It's the Takarazuka Revue....IN SPACE!!!
Well, not quite in space...more like steampunk. In any case, I don't think I've come across a situation in which a theme song has been so beloved for a franchise that has gotten rather ho-hum reviews (at least outside of Japan) since "Star Trek: The Motion(less) Picture". I was actually quite surprised on reading about this just last night online for a title that sounds like a reality TV program between two intensely competitive cherry blossom farms. You would think for a theme song that epic, there would have been a lot more love for this one.
"Sakura Taisen" (サクラ大戦...Sakura Wars) has been a title that I've heard for a couple of decades and I remember my anime buddy playing it for me way back when he and his family were still actually living in downtown Toronto. There are two things I remember distinctly about the franchise. One is the protracted launch sequence of the koubu armour. It's marvelous to look at for the first few times but I've sometimes wondered if there is a YouTube parody video somewhere in which the lady warriors were just too late to the party: "Where the heck were you?! Tokyo was laid to waste but the demons got bored and headed to an izakaya for drinks!"
The other thing I remember is the theme song, "Geki! Teikoku Kagekidan" (Strike! Imperial Assault Force) which was created by the fellow who had constructed the original video game, Oji Hiroi（広井王子）, and Kohei Tanaka（田中公平）in 1996. There is that super-punchy fanfare at the intro leading into a song that seems to be equal parts military anthem, epic anison along the lines of the theme for "Uchuu Senkan Yamato"（宇宙戦艦ヤマト）, and a Takarazuka Revue opener. With seiyuu Chisa Yokoyama（横山智佐）leading the Teikoku Gekidan into battle, this would be the equivalent of a really stiff belt of coffee in the morning. After listening to "Gekitei!", it wouldn't be "I'm ready to go to work now....", it would be "I'M READY TO GO TO WORK NOW, SAKURA, GOSH DARN IT!!!!!" Mind you, my fellow commuters would be getting the cops on me if I kept staring up at the sky in awed inspiration with my right fist trying to reach orbit. Supposedly, the folks working on the "Sakura Taisen" project were so enamoured with the title song that they often hummed, whistled or sang it during their daily chores.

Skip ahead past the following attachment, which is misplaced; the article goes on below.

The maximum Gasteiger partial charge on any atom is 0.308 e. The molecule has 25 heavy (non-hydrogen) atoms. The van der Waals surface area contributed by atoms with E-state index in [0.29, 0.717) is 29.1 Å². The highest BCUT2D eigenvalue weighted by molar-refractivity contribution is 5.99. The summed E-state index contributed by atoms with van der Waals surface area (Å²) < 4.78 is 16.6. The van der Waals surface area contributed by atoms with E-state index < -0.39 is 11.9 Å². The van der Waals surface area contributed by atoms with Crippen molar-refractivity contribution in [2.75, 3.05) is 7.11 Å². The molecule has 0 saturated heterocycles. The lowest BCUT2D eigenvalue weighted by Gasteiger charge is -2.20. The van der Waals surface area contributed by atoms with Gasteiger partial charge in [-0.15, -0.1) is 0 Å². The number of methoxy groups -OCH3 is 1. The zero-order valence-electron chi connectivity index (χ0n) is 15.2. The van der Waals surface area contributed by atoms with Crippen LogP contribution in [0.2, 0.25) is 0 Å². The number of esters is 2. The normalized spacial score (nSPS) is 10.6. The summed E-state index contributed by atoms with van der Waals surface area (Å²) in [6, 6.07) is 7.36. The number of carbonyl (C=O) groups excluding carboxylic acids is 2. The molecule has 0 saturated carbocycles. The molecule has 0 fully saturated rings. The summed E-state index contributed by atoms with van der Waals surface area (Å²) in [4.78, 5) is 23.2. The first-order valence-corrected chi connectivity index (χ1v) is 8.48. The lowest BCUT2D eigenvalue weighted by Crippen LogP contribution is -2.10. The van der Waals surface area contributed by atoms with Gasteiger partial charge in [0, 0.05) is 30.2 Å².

My good friend told me that there have been a number of versions of "Gekitei!" but apparently the favourite for him is the one for the 2nd "Sakura Taisen" game. The single CD came out in December 1996 and reached No. 15 on Oricon.
It's a heck of a thing for me to actually insert Canada's own Martin Short as the decrepit songwriter Irving Cohen. However for the next "Sakura Taisen" tune, I couldn't help remembering the Short character when he gave his trademark line "Give me a C, a bouncy C!"
My friend played this yesterday at his place, and considering that my only musical connection with "Sakura Taisen" was through "Gekitei!", hearing "Yume no Tsuzuki" (The Dream Continues) with the entire cast of the show going the full and fun Takarazuka/Broadway was quite the revelation. Apparently, this was the ending song for the final episode of the 6-episode OVA in 1999 "Sakura Taisen: Gōka Kenran"（サクラ大戦 轟華絢爛...Sakura Wars: The Radiant Gorgeous Blooming Cherry Blossoms）. I could imagine Sakura, Ogami and the rest of the bunch in golden ties and tails bopping around on their canes. Heck, I can imagine all of the koubu doing a softshoe behind the pilots to this song: "Thanks for coming tonight! Come again for the dinner show....try the stroganoff!".
By the way, I know another, far different but just as nice "Yume no Tsuzuki".
Strangely enough, after hearing "Geki! Teikoku Kagekidan" and "Yume no Tsuzuki", we went off to grab a coffee at a Second Cup only to discover that all of the seats were filled. So we just returned and we ended up watching "Sakura Taisen: The Movie". It was my first time to watch anything from the franchise in its entirety and considering that fact, I actually had a pretty good time watching it. And you couldn't get more Takarazuka than the opening performance.
As a PS, for those who have never seen the Takarazuka Revue in performance: